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  1. #1
    Obi
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    Idea! FYI: Rescue Tactics

    Hearing all these injury and rescue stories brings this to mind...

    ~ Are you all aware that even if your cell phone doesn't show reception, or is on a current contract, current rescue standard insure (well, ideally for the most part) that a 911 call will be completed, even by means of bandwidth transmission? Yep, as per the FCC's E-911 policies.

    *I now carry one of my old phones with me since my injury at China Camp, so should the need arise, we can get rescue service in.

    ~ Also, be ready to get back in touch with rescuers should the establishment of location be an issue. We had a backcountry rescue occur, and used the phones in bandwidth mode, while using a responder who could whistle really loud, to establish location. A rescue whistle, or the ability, as some of you have seen me do, is a valuable tool.

    ~ Everyone can benefit from taking a Wilderness Rescue, CPR, Responder course with your local Red Cross or equivilant body. Even having someone with you who is trained is valuable, two's better, should a responder be injured.

    Some good reading...
    Last edited by Obi; 11-05-2006 at 07:17 PM.
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  2. #2
    Fireball in the Night
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    I carry a rescue whistle because it was once suggested that some injured whistlers cannot whistle because of : collapsed lung, dry lips, etc.
    everyone drives a Used Car

  3. #3
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    I think you should be cautious in leading people to belive that they can get thru to 911 despite no signal. No signal is no signal...which means no 911 connection.

    Now it is true, that a cell phone that is not signed up with a carrier can be used to reach 911, provided you are in an area which receives a signal.

    I live in a large metropolitan area that has all the latest and greatest police/fire equipment and I have been woefully unimpressed with their capabilities to provide rescues on mtb trails. They have no capability to track cell location and the phone operators have no knowledge of wilderness parks at all. If it weren't for mountain bikers telling them exactly how to enter the park and where to go once inside and meeting them and guiding them, a rescue would be significantly delayed. One 911 operator insisted on cross streets before she could do anything...she didn't know where the park was or who had jurisdiction over it. How hard is it to have a list of parks and their jurisdictions at the 911 phone center and is it too much to ask to have a database of trail names and their locations? Not everyone knows the trails well enough to describe how rescue should enter the park and get to their location, especially if they happened to be severely injured and unable to communicate/think well.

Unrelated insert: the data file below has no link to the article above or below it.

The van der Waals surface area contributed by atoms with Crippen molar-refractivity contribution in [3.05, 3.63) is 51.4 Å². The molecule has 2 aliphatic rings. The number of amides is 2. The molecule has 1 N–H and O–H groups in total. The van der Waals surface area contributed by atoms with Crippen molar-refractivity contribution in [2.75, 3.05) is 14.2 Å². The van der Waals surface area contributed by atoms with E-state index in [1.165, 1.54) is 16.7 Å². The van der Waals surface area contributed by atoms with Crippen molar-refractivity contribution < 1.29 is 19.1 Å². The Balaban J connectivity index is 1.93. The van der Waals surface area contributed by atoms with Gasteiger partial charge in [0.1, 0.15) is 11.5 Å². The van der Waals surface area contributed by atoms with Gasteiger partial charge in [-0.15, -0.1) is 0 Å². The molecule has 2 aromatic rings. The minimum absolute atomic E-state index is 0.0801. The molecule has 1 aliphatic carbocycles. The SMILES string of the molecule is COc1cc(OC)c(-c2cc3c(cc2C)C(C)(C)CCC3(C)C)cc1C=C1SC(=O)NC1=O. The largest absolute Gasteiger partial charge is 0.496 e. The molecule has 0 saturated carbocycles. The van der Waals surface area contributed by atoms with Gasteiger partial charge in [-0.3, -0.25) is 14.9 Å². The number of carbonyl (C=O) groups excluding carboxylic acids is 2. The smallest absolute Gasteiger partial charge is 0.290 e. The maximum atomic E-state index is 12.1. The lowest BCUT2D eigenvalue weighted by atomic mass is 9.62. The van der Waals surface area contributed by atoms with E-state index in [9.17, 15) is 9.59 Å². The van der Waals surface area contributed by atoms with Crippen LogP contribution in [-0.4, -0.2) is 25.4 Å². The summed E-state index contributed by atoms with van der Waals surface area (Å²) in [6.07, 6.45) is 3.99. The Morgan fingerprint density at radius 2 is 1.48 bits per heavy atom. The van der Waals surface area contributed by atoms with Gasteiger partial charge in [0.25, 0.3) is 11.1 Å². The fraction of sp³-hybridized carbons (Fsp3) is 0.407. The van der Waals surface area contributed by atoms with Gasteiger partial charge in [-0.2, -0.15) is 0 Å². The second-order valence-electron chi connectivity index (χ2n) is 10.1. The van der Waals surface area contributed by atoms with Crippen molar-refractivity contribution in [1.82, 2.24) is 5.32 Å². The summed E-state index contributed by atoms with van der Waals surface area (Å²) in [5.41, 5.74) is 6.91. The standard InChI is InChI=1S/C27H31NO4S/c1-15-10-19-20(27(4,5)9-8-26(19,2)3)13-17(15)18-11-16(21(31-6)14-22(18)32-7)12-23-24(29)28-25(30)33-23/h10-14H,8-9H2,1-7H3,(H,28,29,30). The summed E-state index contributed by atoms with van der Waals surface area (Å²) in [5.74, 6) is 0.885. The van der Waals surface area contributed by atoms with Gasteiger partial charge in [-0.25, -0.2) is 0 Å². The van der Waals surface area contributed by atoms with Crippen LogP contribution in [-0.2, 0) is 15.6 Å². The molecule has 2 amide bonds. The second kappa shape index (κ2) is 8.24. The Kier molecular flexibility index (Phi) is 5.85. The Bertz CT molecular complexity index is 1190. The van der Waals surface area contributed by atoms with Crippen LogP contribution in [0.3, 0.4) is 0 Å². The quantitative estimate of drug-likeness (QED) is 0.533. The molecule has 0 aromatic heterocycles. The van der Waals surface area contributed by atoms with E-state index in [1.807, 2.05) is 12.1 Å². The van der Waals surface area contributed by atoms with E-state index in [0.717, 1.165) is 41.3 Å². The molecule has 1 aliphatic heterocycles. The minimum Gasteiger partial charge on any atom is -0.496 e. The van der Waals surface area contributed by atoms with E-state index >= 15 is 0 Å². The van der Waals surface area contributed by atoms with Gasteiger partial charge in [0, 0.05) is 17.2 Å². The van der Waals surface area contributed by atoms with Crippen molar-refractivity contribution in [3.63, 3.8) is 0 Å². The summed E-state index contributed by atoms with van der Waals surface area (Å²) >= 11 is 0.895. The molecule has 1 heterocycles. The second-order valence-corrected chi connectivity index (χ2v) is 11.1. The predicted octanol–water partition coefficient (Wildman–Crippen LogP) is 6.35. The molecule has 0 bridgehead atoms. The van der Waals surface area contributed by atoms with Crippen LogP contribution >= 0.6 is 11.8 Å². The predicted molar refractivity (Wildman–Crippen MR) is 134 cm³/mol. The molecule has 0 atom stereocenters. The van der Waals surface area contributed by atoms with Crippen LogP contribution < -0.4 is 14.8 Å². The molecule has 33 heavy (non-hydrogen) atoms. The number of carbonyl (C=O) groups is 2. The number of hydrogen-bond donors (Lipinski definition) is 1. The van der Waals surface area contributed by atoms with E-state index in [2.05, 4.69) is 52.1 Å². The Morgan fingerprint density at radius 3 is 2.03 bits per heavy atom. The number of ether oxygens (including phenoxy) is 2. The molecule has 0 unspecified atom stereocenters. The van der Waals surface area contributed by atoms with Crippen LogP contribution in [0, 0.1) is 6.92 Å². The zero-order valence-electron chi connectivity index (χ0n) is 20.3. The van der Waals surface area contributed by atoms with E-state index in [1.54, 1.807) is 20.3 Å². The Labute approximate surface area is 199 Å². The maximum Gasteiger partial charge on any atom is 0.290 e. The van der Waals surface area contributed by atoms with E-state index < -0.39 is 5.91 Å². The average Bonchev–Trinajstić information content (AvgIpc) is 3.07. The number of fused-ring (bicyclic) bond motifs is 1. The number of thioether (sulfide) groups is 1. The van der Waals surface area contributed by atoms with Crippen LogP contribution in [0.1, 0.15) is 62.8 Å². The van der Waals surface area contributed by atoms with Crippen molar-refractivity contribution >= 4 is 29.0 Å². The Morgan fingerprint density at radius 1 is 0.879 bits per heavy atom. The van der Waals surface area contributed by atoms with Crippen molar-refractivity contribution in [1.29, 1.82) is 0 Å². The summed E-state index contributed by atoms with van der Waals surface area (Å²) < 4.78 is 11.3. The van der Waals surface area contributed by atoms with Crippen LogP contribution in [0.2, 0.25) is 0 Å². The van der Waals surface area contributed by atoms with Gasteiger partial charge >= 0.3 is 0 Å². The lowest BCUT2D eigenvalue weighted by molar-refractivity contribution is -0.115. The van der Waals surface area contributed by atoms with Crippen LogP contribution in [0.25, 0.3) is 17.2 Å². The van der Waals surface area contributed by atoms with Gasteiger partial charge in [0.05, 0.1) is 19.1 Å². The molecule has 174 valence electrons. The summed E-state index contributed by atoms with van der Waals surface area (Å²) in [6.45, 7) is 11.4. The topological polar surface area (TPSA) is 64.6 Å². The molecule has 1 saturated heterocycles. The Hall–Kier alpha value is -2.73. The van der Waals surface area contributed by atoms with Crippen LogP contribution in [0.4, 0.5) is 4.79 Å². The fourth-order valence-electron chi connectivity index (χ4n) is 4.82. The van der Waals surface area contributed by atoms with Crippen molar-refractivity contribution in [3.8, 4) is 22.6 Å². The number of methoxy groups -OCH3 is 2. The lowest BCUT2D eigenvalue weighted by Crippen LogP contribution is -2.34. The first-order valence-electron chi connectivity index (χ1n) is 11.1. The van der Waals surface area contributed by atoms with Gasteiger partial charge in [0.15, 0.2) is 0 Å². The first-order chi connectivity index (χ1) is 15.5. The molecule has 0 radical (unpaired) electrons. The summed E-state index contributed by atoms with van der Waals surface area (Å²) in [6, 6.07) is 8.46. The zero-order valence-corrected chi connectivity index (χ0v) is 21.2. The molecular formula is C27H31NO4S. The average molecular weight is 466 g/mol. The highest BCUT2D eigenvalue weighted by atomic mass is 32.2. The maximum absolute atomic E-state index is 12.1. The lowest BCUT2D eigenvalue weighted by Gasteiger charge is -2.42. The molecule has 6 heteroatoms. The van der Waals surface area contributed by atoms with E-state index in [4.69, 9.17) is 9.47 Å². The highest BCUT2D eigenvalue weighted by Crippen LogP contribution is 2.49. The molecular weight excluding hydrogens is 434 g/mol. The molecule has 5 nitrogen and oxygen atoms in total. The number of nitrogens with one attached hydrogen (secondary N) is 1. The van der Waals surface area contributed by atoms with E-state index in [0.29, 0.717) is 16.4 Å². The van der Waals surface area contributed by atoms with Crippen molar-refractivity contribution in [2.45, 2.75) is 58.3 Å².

4. #4
    I'm a dog person
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    Quote Originally Posted by EJBlur
    I live in a large metropolitan area that has all the latest and greatest police/fire equipment and I have been woefully unimpressed with their capabilities to provide rescues on mtb trails.
    Which city?
    "It is the glory of God to conceal a matter; to search out a matter is the glory of kings."

  5. #5
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    A couple thoughts on cell phones...

    What does it mean to use a cell phone in "bandwidth mode" or for a "bandwidth transmission"? I've never heard either of these terms.

    I've carried my cell phone on a lot of rides in the Santa Cruz mountains, and found plenty of locations where it indicates "No Service". I still carry it, but don't count on it for a rescue situation.

    Regarding cell phones and 911 calls. In California, all 911 cell calls go to a regional California Highway Patrol center. This turns out to be not so helpful for a number of reasons. It turns out that with a cell phone, it is a really good idea to look up and program in business numbers for local fire and police agencies in your area. Or, if your county has a central dispatch service, get that number and program it into your cell phone. In an emergency, you can also call information or the operator and ask to be connected to the relevant agency.

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